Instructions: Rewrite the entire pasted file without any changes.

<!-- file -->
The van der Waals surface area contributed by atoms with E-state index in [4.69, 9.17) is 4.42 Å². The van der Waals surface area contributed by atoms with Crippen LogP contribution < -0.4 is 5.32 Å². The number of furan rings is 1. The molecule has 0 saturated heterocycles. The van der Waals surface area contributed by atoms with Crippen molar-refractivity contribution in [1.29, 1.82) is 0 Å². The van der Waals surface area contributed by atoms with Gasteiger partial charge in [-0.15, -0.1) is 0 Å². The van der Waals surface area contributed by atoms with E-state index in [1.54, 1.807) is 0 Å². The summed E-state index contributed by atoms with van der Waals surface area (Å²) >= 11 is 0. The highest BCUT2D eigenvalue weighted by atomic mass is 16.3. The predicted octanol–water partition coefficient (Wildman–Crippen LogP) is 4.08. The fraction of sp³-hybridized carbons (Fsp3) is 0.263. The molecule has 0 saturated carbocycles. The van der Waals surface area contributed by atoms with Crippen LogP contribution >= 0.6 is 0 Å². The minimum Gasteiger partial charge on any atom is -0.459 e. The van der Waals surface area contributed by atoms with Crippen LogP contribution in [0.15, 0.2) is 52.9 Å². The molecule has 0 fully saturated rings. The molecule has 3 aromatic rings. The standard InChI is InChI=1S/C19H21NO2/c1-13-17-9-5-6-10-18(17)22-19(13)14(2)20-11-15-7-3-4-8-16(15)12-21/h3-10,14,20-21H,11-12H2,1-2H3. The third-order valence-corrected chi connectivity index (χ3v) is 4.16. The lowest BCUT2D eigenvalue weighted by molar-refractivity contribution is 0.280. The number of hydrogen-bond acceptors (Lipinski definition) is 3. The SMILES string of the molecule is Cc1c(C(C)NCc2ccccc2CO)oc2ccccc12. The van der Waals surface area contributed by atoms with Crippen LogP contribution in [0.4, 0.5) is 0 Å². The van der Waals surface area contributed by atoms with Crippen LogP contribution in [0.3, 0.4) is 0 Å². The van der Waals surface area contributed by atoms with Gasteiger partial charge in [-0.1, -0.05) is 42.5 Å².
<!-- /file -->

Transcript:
The van der Waals surface area contributed by atoms with E-state index in [4.69, 9.17) is 4.42 Å². The van der Waals surface area contributed by atoms with Crippen LogP contribution < -0.4 is 5.32 Å². The number of furan rings is 1. The molecule has 0 saturated heterocycles. The van der Waals surface area contributed by atoms with Crippen molar-refractivity contribution in [1.29, 1.82) is 0 Å². The van der Waals surface area contributed by atoms with Gasteiger partial charge in [-0.15, -0.1) is 0 Å². The van der Waals surface area contributed by atoms with E-state index in [1.54, 1.807) is 0 Å². The summed E-state index contributed by atoms with van der Waals surface area (Å²) >= 11 is 0. The highest BCUT2D eigenvalue weighted by atomic mass is 16.3. The predicted octanol–water partition coefficient (Wildman–Crippen LogP) is 4.08. The fraction of sp³-hybridized carbons (Fsp3) is 0.263. The molecule has 0 saturated carbocycles. The van der Waals surface area contributed by atoms with Crippen LogP contribution >= 0.6 is 0 Å². The minimum Gasteiger partial charge on any atom is -0.459 e. The van der Waals surface area contributed by atoms with Crippen LogP contribution in [0.15, 0.2) is 52.9 Å². The molecule has 0 fully saturated rings. The molecule has 3 aromatic rings. The standard InChI is InChI=1S/C19H21NO2/c1-13-17-9-5-6-10-18(17)22-19(13)14(2)20-11-15-7-3-4-8-16(15)12-21/h3-10,14,20-21H,11-12H2,1-2H3. The third-order valence-corrected chi connectivity index (χ3v) is 4.16. The lowest BCUT2D eigenvalue weighted by molar-refractivity contribution is 0.280. The number of hydrogen-bond acceptors (Lipinski definition) is 3. The SMILES string of the molecule is Cc1c(C(C)NCc2ccccc2CO)oc2ccccc12. The van der Waals surface area contributed by atoms with Crippen LogP contribution in [0.4, 0.5) is 0 Å². The van der Waals surface area contributed by atoms with Crippen LogP contribution in [0.3, 0.4) is 0 Å². The van der Waals surface area contributed by atoms with Gasteiger partial charge in [-0.1, -0.05) is 42.5 Å².